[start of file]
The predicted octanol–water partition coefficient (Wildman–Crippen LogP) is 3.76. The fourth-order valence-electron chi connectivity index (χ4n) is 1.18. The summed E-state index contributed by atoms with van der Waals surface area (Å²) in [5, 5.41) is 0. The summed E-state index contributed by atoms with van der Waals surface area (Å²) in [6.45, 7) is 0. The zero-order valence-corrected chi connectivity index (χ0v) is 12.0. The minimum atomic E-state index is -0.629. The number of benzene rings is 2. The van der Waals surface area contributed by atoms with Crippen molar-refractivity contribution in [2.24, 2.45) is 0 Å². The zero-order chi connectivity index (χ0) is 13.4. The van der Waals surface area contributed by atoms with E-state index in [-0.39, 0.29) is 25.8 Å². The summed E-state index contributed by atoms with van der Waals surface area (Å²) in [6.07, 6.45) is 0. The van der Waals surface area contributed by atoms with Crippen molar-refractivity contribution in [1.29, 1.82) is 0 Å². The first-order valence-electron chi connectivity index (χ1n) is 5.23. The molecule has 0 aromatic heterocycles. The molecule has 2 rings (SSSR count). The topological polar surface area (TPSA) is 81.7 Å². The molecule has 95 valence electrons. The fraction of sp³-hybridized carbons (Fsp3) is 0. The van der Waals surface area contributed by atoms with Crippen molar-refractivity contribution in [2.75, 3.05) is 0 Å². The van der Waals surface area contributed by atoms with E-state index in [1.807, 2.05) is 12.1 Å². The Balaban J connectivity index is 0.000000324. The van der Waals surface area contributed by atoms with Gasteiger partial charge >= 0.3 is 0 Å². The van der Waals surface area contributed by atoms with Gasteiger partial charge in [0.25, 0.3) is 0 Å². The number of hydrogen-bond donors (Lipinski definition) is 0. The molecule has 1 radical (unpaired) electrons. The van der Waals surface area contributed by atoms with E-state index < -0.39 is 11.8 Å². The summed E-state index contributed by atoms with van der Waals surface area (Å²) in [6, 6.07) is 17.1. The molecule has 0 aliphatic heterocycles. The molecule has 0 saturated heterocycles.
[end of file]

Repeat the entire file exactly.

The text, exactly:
The predicted octanol–water partition coefficient (Wildman–Crippen LogP) is 3.76. The fourth-order valence-electron chi connectivity index (χ4n) is 1.18. The summed E-state index contributed by atoms with van der Waals surface area (Å²) in [5, 5.41) is 0. The summed E-state index contributed by atoms with van der Waals surface area (Å²) in [6.45, 7) is 0. The zero-order valence-corrected chi connectivity index (χ0v) is 12.0. The minimum atomic E-state index is -0.629. The number of benzene rings is 2. The van der Waals surface area contributed by atoms with Crippen molar-refractivity contribution in [2.24, 2.45) is 0 Å². The zero-order chi connectivity index (χ0) is 13.4. The van der Waals surface area contributed by atoms with E-state index in [-0.39, 0.29) is 25.8 Å². The summed E-state index contributed by atoms with van der Waals surface area (Å²) in [6.07, 6.45) is 0. The van der Waals surface area contributed by atoms with Crippen molar-refractivity contribution in [1.29, 1.82) is 0 Å². The first-order valence-electron chi connectivity index (χ1n) is 5.23. The molecule has 0 aromatic heterocycles. The molecule has 2 rings (SSSR count). The topological polar surface area (TPSA) is 81.7 Å². The molecule has 95 valence electrons. The fraction of sp³-hybridized carbons (Fsp3) is 0. The van der Waals surface area contributed by atoms with Crippen molar-refractivity contribution in [2.75, 3.05) is 0 Å². The van der Waals surface area contributed by atoms with E-state index in [1.807, 2.05) is 12.1 Å². The Balaban J connectivity index is 0.000000324. The van der Waals surface area contributed by atoms with Gasteiger partial charge >= 0.3 is 0 Å². The van der Waals surface area contributed by atoms with Gasteiger partial charge in [0.25, 0.3) is 0 Å². The number of hydrogen-bond donors (Lipinski definition) is 0. The molecule has 1 radical (unpaired) electrons. The van der Waals surface area contributed by atoms with E-state index < -0.39 is 11.8 Å². The summed E-state index contributed by atoms with van der Waals surface area (Å²) in [6, 6.07) is 17.1. The molecule has 0 aliphatic heterocycles. The molecule has 0 saturated heterocycles.